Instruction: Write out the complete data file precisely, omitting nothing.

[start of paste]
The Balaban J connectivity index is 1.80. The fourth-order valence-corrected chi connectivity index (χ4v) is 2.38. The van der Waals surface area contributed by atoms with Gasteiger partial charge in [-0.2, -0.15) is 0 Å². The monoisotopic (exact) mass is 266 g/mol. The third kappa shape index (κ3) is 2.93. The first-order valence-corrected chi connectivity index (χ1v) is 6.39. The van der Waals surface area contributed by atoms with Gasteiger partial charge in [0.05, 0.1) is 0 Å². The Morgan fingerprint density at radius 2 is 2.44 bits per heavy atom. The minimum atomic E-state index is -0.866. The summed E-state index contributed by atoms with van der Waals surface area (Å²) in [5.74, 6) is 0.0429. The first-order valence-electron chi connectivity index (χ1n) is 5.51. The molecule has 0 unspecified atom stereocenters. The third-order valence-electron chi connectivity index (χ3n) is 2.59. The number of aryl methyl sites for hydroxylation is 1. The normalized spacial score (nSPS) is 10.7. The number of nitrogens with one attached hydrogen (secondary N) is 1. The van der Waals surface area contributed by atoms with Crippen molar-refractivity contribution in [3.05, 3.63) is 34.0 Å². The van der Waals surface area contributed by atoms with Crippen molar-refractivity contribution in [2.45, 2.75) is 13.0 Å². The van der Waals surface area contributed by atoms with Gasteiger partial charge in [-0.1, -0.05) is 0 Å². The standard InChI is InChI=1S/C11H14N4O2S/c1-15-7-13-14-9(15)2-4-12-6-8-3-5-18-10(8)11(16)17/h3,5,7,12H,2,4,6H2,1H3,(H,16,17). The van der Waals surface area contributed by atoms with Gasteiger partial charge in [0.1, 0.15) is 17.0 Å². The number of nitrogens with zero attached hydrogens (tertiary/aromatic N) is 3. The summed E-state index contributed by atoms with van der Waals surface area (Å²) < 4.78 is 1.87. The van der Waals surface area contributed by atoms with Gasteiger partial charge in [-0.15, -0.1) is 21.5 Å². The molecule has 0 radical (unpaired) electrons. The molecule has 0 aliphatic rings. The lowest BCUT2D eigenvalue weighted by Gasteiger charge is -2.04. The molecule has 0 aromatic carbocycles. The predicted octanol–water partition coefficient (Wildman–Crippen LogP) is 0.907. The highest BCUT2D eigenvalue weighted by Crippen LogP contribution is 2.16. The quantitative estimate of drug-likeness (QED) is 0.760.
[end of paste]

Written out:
The Balaban J connectivity index is 1.80. The fourth-order valence-corrected chi connectivity index (χ4v) is 2.38. The van der Waals surface area contributed by atoms with Gasteiger partial charge in [-0.2, -0.15) is 0 Å². The monoisotopic (exact) mass is 266 g/mol. The third kappa shape index (κ3) is 2.93. The first-order valence-corrected chi connectivity index (χ1v) is 6.39. The van der Waals surface area contributed by atoms with Gasteiger partial charge in [0.05, 0.1) is 0 Å². The Morgan fingerprint density at radius 2 is 2.44 bits per heavy atom. The minimum atomic E-state index is -0.866. The summed E-state index contributed by atoms with van der Waals surface area (Å²) in [5.74, 6) is 0.0429. The first-order valence-electron chi connectivity index (χ1n) is 5.51. The molecule has 0 unspecified atom stereocenters. The third-order valence-electron chi connectivity index (χ3n) is 2.59. The number of aryl methyl sites for hydroxylation is 1. The normalized spacial score (nSPS) is 10.7. The number of nitrogens with one attached hydrogen (secondary N) is 1. The van der Waals surface area contributed by atoms with Crippen molar-refractivity contribution in [3.05, 3.63) is 34.0 Å². The van der Waals surface area contributed by atoms with Crippen molar-refractivity contribution in [2.45, 2.75) is 13.0 Å². The van der Waals surface area contributed by atoms with Gasteiger partial charge in [-0.1, -0.05) is 0 Å². The standard InChI is InChI=1S/C11H14N4O2S/c1-15-7-13-14-9(15)2-4-12-6-8-3-5-18-10(8)11(16)17/h3,5,7,12H,2,4,6H2,1H3,(H,16,17). The van der Waals surface area contributed by atoms with Gasteiger partial charge in [0.1, 0.15) is 17.0 Å². The number of nitrogens with zero attached hydrogens (tertiary/aromatic N) is 3. The summed E-state index contributed by atoms with van der Waals surface area (Å²) < 4.78 is 1.87. The van der Waals surface area contributed by atoms with Gasteiger partial charge in [-0.15, -0.1) is 21.5 Å². The molecule has 0 radical (unpaired) electrons. The molecule has 0 aliphatic rings. The lowest BCUT2D eigenvalue weighted by Gasteiger charge is -2.04. The molecule has 0 aromatic carbocycles. The predicted octanol–water partition coefficient (Wildman–Crippen LogP) is 0.907. The highest BCUT2D eigenvalue weighted by Crippen LogP contribution is 2.16. The quantitative estimate of drug-likeness (QED) is 0.760.